Over the past few years many sellers have found themselves in the position – voluntarily or otherwise – where they have had to sell their properties for less than their original asking price. Selling below asking price is not a phenomenon restricted purely to a sluggish market though, says Jason Parker, a West Rand-based estate agent.
“Selling below asking price is nothing new. In fact, in my opinion, many houses sell below asking price due to the fact that they are overpriced to begin with. Many properties are on the market at inflated prices. Buyers know this and consequently enter into negotiations below fair market value. The agent then has to try and condition sellers down. The upshot is laborious, protracted negotiations that attempt to close a massive gap in price. Obviously this is not an ideal situation, but it can easily be avoided.”
Parker adds that agents and homeowners who overprice are floundering in the current market, despite the uptick in demand.
“One way to check if a property has been overpriced is to track the average length of time that properties are on the market. Part of the reason sellers may have overpriced is that they may have based their prices on competing stock.”
Parker’s philosophy for avoiding selling below asking prices is simple: “Price right to begin with,” he says. To this end, he advocates supporting valuations with a Comparative Market Analysis (CMA) and the various bank indices.
Do the homework
In other words, if you are considering selling your home, you would do well to “sniff around” before putting it on the market. A CMA is the perfect way to go about this. CMAs list a variety of factors that are pertinent not only for sellers but which can be beneficial to buyers too.
The following are usually included in a CMA:
off market/withdrawn/cancelled listings
similar square footage
similar age of construction
All of these factors can help interested parties to effectively gauge where the market is currently at, which should ultimately help determine a fair price. Parker adds that sellers should place their trust in the agents who can, and do, support their valuations with relevant statistics as opposed to employing emotive drivers.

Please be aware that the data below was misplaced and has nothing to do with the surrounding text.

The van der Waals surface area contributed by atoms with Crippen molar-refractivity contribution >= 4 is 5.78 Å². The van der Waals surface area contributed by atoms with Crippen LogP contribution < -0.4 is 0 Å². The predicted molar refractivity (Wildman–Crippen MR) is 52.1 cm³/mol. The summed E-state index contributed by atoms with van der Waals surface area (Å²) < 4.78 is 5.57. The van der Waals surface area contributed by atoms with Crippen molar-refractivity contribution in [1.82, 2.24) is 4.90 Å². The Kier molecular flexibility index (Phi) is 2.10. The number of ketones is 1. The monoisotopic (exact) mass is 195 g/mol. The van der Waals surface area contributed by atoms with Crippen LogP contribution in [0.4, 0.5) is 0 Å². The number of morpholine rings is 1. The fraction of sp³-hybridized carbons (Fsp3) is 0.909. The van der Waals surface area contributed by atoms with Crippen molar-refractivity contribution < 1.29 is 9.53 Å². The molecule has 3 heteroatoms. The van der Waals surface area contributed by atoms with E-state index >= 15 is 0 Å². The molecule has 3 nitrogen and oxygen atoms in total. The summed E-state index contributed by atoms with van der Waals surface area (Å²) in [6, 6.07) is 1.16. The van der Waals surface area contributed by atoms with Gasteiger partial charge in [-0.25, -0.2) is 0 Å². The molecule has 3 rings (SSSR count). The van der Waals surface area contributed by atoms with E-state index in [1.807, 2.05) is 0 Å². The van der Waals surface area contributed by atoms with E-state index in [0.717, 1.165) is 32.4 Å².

Bank on it
Many of the major banks also supply useful information regarding property prices, trends and influencing factors. For instance, Standard Bank and ABSA bank use a median price and mean price respectively. A “mean” price is the average price calculated by adding up the total Rand value of sales/ registrations and dividing that by the number of units sold. However, it can be skewed easily by excessively low volumes of very high or very low deals.
The median price is the price at which half the properties sold fall above and half below. For example: four sales are recorded; three at R1-million and one at R20-million. The mean would be R23million, four of which equals R5.75-million. The median would be close to R1-million.
These indices are freely available and are updated monthly. According to Parker, the true value of a home can be extracted from these indices and the CMA data with the “spread” not exceeding eight to 10 percent.
“Once this information is derived, it is up to the seller to make the choice: market at fair value or raise the price sufficiently in anticipation of a negotiation. Simply put, marketing a property at fair value straight off the bat opens the door for a quick, reasonable deal. The agent can then support both parties in closing the deal and the exact same data that was supplied to the sellers may be used to extract fair value from a buyer. In other words a win-win situation all round.”